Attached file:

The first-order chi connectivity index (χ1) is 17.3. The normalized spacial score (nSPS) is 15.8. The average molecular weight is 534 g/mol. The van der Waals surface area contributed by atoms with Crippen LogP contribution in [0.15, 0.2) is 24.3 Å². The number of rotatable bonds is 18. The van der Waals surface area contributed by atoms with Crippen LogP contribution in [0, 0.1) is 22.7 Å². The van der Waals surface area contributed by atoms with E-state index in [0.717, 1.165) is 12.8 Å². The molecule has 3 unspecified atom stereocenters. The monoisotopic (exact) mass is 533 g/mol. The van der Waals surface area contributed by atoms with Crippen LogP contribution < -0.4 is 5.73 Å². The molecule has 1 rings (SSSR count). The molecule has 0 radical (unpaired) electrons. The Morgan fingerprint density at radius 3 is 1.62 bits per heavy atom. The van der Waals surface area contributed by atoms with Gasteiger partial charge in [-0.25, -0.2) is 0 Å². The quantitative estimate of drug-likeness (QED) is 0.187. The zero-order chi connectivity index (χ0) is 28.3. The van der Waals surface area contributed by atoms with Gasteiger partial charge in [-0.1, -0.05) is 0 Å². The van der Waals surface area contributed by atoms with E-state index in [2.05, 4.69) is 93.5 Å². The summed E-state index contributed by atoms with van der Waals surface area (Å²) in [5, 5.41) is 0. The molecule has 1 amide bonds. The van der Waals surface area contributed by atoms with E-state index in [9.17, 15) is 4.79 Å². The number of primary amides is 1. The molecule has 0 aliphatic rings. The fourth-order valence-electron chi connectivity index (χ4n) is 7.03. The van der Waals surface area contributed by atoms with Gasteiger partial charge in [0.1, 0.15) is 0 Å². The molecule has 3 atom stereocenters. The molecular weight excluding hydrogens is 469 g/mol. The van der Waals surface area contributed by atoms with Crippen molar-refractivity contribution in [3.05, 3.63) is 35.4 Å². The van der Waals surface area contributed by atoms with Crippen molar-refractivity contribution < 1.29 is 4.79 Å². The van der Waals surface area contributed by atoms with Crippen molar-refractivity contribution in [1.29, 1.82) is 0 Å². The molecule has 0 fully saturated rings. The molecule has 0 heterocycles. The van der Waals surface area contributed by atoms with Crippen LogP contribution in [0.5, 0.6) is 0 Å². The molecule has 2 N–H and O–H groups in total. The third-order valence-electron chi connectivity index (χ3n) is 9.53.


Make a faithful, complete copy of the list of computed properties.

The first-order chi connectivity index (χ1) is 17.3. The normalized spacial score (nSPS) is 15.8. The average molecular weight is 534 g/mol. The van der Waals surface area contributed by atoms with Crippen LogP contribution in [0.15, 0.2) is 24.3 Å². The number of rotatable bonds is 18. The van der Waals surface area contributed by atoms with Crippen LogP contribution in [0, 0.1) is 22.7 Å². The van der Waals surface area contributed by atoms with E-state index in [0.717, 1.165) is 12.8 Å². The molecule has 3 unspecified atom stereocenters. The monoisotopic (exact) mass is 533 g/mol. The van der Waals surface area contributed by atoms with Crippen LogP contribution < -0.4 is 5.73 Å². The molecule has 1 rings (SSSR count). The molecule has 0 radical (unpaired) electrons. The Morgan fingerprint density at radius 3 is 1.62 bits per heavy atom. The van der Waals surface area contributed by atoms with Gasteiger partial charge in [-0.25, -0.2) is 0 Å². The quantitative estimate of drug-likeness (QED) is 0.187. The zero-order chi connectivity index (χ0) is 28.3. The van der Waals surface area contributed by atoms with Gasteiger partial charge in [-0.1, -0.05) is 0 Å². The van der Waals surface area contributed by atoms with E-state index in [2.05, 4.69) is 93.5 Å². The summed E-state index contributed by atoms with van der Waals surface area (Å²) in [5, 5.41) is 0. The molecule has 1 amide bonds. The van der Waals surface area contributed by atoms with E-state index in [9.17, 15) is 4.79 Å². The number of primary amides is 1. The molecule has 0 aliphatic rings. The fourth-order valence-electron chi connectivity index (χ4n) is 7.03. The van der Waals surface area contributed by atoms with Gasteiger partial charge in [0.1, 0.15) is 0 Å². The molecule has 3 atom stereocenters. The molecular weight excluding hydrogens is 469 g/mol. The van der Waals surface area contributed by atoms with Crippen molar-refractivity contribution in [3.05, 3.63) is 35.4 Å². The van der Waals surface area contributed by atoms with Crippen molar-refractivity contribution < 1.29 is 4.79 Å². The van der Waals surface area contributed by atoms with Crippen molar-refractivity contribution in [1.29, 1.82) is 0 Å². The molecule has 0 fully saturated rings. The molecule has 0 heterocycles. The van der Waals surface area contributed by atoms with Crippen LogP contribution in [0.5, 0.6) is 0 Å². The molecule has 2 N–H and O–H groups in total. The third-order valence-electron chi connectivity index (χ3n) is 9.53.